Another argument made against the #OscarsSoWhite protest is that while this is indeed the second year in a row with no minority actors nominated, in previous years, African American actors and actresses have won Oscars. They cite ‘Selma’ and ’12 Years a Slave’ as examples. This argument makes the Oscars nominations seem like a “race quota” type of thing. Just because the Oscars chose minority actors, movies, and other nominees before does not mean that they are now exempt from continuing to nominate minorities. This need to for inclusivity also does not mean that the nominating panel needs to concentrate on race and ignore quality, as others argue that the #OscarsSoWhite movement pushes for. Again, this is not about a “race quota,” but is about the movies themselves as well. The nominating panel typically chooses “period pieces featuring white British men,” and it does not make sense to continue to focus on one specific type of movie as the standard for “quality.”

From all of these arguments for and against the #OscarsSoWhite boycott emerges another question: how does Asian representation fit into the picture? Asians have not been nearly as vocal as other minorities in the Oscars controversy, and the lack of Asian celebrities participating in #OscarsSoWhite attests to the lack of Asians in the Hollywood industry. Throughout the years, the Oscars has nominated only three Asians for a lead actor/actress role since it first began in 1929. Only three have won for any actor/actress role, including supporting. The only woman of Asian descent to have been nominated for best actress was Merle Oberon in 1935; a half Indian and half white actress, Oberon pretended she was from Australia in order to hide her Indian ancestry. As social media personality Angry Asian Man points out on Twitter: “Fun Fact: More white actresses have won #Oscars for playing Asians than actual Asians actresses have won. Period. #OscarsSoWhite.” With regards to directing, only four Asians have been nominated for best director in Oscar history, and only one (Ang Lee) has won.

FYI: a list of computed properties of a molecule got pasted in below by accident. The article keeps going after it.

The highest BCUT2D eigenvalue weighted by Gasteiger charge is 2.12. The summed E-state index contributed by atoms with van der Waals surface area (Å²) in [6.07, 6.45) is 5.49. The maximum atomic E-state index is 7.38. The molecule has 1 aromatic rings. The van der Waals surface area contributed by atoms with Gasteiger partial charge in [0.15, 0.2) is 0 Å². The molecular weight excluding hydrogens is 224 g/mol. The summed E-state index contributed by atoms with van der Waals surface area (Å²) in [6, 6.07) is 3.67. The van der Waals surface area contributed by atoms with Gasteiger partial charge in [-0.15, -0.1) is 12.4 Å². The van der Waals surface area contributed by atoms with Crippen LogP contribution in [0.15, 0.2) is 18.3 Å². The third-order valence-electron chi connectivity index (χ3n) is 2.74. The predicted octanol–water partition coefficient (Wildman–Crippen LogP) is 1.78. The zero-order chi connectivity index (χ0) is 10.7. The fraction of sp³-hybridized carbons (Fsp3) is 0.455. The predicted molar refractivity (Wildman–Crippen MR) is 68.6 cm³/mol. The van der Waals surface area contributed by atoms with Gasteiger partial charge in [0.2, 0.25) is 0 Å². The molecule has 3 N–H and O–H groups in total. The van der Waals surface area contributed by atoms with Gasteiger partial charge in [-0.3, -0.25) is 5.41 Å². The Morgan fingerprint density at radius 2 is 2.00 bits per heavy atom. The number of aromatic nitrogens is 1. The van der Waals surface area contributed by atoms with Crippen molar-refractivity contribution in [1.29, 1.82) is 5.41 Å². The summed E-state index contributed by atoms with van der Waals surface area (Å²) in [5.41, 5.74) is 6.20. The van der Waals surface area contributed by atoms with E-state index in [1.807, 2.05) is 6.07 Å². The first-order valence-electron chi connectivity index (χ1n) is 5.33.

As seen from the above statistics, Asian representation at the Oscars does not accurately reflect the Asian population in the United States. Asian nominations are miniscule and disproportionate, a testimony to the lack of roles available to Asians in Hollywood. Chris Rock and Sacha Baron Cohen’s Asians jokes at the Oscars ceremony on February 28 did nothing to help raise awareness in this issue and instead propagated harmful stereotypes. Chris Rock brought three Asian children onto the stage at one point of the ceremony, introducing them as the accountants behind the awards, a reference to the stereotype that Asians are good at math. The children, who were dressed in suits and given mini-suitcases, stood awkwardly as the audience laughed. Rock continued by saying, “If anybody’s upset about that joke, just tweet about it on your phone that was also made by these kids!” This questionable joke referred to child labor in the smartphone industry in China. To make matters worse, Sacha Baron Cohen, one of the presenters of the night, later made yet another distasteful Asian joke. He said that he wanted to speak for people of every color, saying, “How come there’s no Oscar for them hard working yellow people with tiny dongs. You know, the Minions!”

Ultimately, the Oscars ceremony, despite being touted as “the most diverse ever,” fell short in terms of Asian representation, and representation in general. It seemed less like an acknowledgment or understanding of the diversity issue and more of a hasty attempt to appease the #OscarsSoWhite controversy. In an industry where even last-minute attempts to increase diversity result in distasteful portrayals of Asians, it seems doubtful that larger issues of nomination and casting will be addressed anytime soon.

Overall, the Oscars were rightfully controversial this year, and if they continue to lack relevance and inclusion, then unfortunately, the awards themselves will hold very little worth.

-By Michelle Quin ’19